Preserving family history

It wasn't until I had one remaining grandparent alive that I realized the urgency of preserving oral history from relatives. I was lucky enough to record a handful of memories from my grandmother before she passed. It also spurred me on to talk to my mother, aunt and uncles about their stories about our family history. 

For years, I remember hearing stories about my ancestors - their struggles to start a new life in a new country, what they called "Gold Mountain" (in our case, Canada) in hopes of giving their children, grandchildren and great-grandchildren a better life than they had. (I have also written a piece about this topic in this The Source article.)

The first project I completed was a video about my great grandfather's laundromat in Saskatoon. Not long after completing the project, I shared it with my friends and family. One of my cousins remarked that he never knew about his great-great grandfather. He was happy to learn more about his roots. Sadly, our grandpa died when he was very young. He says he only knows grandpa through the stories we have told him.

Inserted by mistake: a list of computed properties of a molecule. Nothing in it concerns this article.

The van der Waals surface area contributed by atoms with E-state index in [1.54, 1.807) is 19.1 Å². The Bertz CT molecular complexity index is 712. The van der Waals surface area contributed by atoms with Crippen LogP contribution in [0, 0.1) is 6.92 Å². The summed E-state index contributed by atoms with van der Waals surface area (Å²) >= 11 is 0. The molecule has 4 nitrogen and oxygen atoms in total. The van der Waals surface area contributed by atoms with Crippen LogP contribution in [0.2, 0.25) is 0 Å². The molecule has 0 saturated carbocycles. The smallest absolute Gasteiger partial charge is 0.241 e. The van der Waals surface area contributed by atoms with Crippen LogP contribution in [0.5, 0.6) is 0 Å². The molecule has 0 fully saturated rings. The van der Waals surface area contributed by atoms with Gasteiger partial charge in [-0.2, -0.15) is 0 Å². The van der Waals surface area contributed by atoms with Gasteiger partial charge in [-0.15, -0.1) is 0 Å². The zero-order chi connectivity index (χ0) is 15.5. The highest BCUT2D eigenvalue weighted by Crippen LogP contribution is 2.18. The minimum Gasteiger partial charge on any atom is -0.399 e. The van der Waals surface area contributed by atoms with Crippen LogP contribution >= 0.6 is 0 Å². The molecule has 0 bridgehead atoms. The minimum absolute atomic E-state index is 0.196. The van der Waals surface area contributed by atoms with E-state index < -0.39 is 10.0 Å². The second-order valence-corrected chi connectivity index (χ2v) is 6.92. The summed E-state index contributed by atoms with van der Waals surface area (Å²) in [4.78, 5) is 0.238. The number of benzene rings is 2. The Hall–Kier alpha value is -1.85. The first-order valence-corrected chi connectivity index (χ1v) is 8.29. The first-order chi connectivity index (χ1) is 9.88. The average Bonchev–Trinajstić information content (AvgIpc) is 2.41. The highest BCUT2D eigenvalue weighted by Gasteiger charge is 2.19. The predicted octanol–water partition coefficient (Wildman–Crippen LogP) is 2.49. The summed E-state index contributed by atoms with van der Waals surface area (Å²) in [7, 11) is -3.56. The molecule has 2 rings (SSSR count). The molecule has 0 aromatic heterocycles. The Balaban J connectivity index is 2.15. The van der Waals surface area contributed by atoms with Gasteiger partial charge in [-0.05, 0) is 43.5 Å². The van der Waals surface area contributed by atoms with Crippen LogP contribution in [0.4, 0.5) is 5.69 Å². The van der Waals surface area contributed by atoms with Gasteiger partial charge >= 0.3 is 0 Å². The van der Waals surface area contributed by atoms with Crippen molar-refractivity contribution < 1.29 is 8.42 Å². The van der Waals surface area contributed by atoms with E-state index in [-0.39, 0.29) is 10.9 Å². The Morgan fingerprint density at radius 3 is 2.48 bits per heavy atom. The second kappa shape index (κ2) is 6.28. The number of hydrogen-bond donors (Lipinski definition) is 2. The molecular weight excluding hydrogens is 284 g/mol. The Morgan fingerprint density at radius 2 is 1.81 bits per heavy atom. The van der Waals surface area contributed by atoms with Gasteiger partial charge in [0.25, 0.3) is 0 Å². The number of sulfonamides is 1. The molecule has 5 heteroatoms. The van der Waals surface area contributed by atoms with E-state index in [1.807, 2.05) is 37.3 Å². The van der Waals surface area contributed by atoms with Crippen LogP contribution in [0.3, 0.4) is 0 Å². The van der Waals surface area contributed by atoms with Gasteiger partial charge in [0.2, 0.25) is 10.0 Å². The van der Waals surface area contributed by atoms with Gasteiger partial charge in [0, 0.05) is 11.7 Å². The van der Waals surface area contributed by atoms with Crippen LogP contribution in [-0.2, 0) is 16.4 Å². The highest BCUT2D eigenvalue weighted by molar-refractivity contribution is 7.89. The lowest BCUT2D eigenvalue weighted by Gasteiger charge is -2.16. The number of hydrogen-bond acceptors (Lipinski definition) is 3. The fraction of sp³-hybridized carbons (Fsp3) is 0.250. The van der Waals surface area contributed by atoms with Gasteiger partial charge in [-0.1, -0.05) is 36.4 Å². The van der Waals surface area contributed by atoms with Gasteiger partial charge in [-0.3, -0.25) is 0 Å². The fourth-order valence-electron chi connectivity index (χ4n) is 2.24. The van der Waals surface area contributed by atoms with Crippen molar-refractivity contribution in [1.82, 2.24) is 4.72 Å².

The Yee family. 

The Yee family. 

A couple of years ago, I joined a local group called Saskatchewan Film Pool. There was a project that called for local film makers to choose a subject that tied to an aspect of the province's history. While researching for the project at the Saskatchewan Archives, I found an actual photograph of the laundromat when it was still open in the 1960s or 1970s before it closed down. 

I'm pleased with how this mini-documentary turned out. I hope you enjoy it. 

Who can you talk to learn more about your family history?

I'd love to help you preserve your family history.

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